While you ponder how much you would miss the Robin Hood Gardens estate in Poplar, consider also the well-beloved BBC Television Centre, currently in the middle of its own listing row. While the BBC itself wants to be rid of the iconic but crumbling building, English Heritage has waded in to ask the Government to slap on a Grade II listing to save it from the pervasive and insistent hands of developers. Once listed, it will require permission from the highest level ie. Cabinet-level to go ahead with demolition. Stringent checks and permissions will be needed to alter brickwork, windows or doors. For property developers wanting to make swish residential and commercial solutions in Wood Lane, this could be what is commonly known as 'a bummer.'
Interesting Television Centre fact no. 1: Studio 1 is the biggest and most expensive studio in television centre. For the early series of Red Dwarf, there was no budget for any set after the production team hired it for filming so they had the hapless space team running around the exposed lighting rigs and gangways, which worked brilliantly (and cheaply) for convincing us they were on board a massive spaceship.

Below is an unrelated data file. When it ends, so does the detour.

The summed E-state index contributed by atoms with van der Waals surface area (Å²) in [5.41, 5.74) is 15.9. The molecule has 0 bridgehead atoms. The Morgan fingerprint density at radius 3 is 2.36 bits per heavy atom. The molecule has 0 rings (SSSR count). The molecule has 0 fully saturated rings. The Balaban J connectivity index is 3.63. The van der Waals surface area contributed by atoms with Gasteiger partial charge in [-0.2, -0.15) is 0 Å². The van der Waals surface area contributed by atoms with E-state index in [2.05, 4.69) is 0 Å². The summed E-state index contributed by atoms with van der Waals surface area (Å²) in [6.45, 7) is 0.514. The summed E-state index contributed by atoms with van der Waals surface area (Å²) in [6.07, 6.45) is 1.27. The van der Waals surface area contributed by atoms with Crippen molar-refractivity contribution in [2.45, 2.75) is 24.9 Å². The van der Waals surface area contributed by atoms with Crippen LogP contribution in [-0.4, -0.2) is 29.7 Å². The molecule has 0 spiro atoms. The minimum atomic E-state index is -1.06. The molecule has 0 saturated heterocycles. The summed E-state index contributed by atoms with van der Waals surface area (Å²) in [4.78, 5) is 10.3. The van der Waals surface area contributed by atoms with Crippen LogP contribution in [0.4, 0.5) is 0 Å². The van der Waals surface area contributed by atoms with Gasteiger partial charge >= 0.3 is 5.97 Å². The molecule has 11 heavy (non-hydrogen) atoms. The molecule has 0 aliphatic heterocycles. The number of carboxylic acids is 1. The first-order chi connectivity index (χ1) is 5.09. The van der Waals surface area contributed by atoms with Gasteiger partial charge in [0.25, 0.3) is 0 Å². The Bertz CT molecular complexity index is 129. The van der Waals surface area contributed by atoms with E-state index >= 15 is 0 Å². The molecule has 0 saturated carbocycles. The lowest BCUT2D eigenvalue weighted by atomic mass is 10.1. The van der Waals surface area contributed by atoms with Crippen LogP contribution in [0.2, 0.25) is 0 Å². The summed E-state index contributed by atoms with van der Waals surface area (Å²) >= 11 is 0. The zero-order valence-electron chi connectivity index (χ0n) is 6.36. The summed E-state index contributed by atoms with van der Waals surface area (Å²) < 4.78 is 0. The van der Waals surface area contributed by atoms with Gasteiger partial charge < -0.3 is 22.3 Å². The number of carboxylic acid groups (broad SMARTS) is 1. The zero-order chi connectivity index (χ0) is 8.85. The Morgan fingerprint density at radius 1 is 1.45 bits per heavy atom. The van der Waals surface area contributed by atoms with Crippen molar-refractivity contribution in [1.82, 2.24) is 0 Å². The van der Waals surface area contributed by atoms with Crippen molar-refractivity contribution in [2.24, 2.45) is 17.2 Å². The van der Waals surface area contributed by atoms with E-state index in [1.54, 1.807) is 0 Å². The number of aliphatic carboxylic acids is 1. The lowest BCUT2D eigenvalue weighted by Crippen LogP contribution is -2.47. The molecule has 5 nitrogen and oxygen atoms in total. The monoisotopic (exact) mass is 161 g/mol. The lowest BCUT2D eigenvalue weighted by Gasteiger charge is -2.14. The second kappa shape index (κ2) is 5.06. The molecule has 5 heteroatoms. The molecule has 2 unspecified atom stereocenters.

Interesting Television Centre fact no. 2: it is shaped like a question mark, hence the curve of the front which has served as backdrop to many memorable live outside broadcasts (and many forgettable / regrettable ones too) over the years. While the question mark shape is now ominously fitting as the television centre awaits its fate, we're sitting on the fence on this one. As long as the pets buried in the Blue Peter garden aren't disturbed and unleashed in spirit form to avenge the corruption that has befallen the current Blue Peter team, we're not campaigning either way.
Image by markhillary, showing BBC Television Centre draped in Free Alan Johnston banners during the period when the BBC reporter was kidnapped in Gaza. Courtesy of the Creative Commons Attribution licence, with thanks.